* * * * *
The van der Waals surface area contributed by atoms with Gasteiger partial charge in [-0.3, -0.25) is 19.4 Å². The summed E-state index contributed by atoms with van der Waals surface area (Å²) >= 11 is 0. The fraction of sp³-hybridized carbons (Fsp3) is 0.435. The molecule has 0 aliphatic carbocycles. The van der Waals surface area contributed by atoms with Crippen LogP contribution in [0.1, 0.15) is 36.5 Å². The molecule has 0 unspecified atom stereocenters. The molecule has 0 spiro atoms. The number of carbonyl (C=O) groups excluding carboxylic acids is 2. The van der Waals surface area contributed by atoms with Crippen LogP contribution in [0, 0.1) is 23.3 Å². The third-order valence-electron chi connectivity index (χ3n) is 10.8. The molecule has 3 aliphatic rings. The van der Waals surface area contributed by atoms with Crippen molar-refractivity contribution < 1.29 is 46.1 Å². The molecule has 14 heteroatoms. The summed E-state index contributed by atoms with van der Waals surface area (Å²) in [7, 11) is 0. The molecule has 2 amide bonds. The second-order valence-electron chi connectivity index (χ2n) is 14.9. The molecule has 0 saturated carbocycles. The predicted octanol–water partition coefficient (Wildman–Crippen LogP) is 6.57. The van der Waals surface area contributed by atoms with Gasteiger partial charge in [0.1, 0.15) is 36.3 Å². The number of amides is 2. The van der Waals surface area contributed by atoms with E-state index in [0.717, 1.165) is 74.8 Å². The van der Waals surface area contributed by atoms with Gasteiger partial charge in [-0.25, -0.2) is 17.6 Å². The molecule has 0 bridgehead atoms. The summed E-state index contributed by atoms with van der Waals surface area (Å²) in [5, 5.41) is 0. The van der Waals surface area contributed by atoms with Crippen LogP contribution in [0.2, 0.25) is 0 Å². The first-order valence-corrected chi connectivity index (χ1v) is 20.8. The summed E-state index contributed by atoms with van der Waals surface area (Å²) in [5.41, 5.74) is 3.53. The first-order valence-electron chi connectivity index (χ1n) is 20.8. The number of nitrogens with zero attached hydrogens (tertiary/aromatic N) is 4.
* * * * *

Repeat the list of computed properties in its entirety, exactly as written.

The van der Waals surface area contributed by atoms with Gasteiger partial charge in [-0.3, -0.25) is 19.4 Å². The summed E-state index contributed by atoms with van der Waals surface area (Å²) >= 11 is 0. The fraction of sp³-hybridized carbons (Fsp3) is 0.435. The molecule has 0 aliphatic carbocycles. The van der Waals surface area contributed by atoms with Crippen LogP contribution in [0.1, 0.15) is 36.5 Å². The molecule has 0 unspecified atom stereocenters. The molecule has 0 spiro atoms. The number of carbonyl (C=O) groups excluding carboxylic acids is 2. The van der Waals surface area contributed by atoms with Crippen LogP contribution in [0, 0.1) is 23.3 Å². The third-order valence-electron chi connectivity index (χ3n) is 10.8. The molecule has 3 aliphatic rings. The van der Waals surface area contributed by atoms with Crippen molar-refractivity contribution < 1.29 is 46.1 Å². The molecule has 14 heteroatoms. The summed E-state index contributed by atoms with van der Waals surface area (Å²) in [7, 11) is 0. The molecule has 2 amide bonds. The second-order valence-electron chi connectivity index (χ2n) is 14.9. The molecule has 0 saturated carbocycles. The predicted octanol–water partition coefficient (Wildman–Crippen LogP) is 6.57. The van der Waals surface area contributed by atoms with Gasteiger partial charge in [0.1, 0.15) is 36.3 Å². The number of amides is 2. The van der Waals surface area contributed by atoms with E-state index in [0.717, 1.165) is 74.8 Å². The van der Waals surface area contributed by atoms with Gasteiger partial charge in [-0.25, -0.2) is 17.6 Å². The molecule has 0 bridgehead atoms. The summed E-state index contributed by atoms with van der Waals surface area (Å²) in [5, 5.41) is 0. The van der Waals surface area contributed by atoms with Crippen LogP contribution in [0.2, 0.25) is 0 Å². The first-order valence-corrected chi connectivity index (χ1v) is 20.8. The summed E-state index contributed by atoms with van der Waals surface area (Å²) in [5.41, 5.74) is 3.53. The first-order valence-electron chi connectivity index (χ1n) is 20.8. The number of nitrogens with zero attached hydrogens (tertiary/aromatic N) is 4.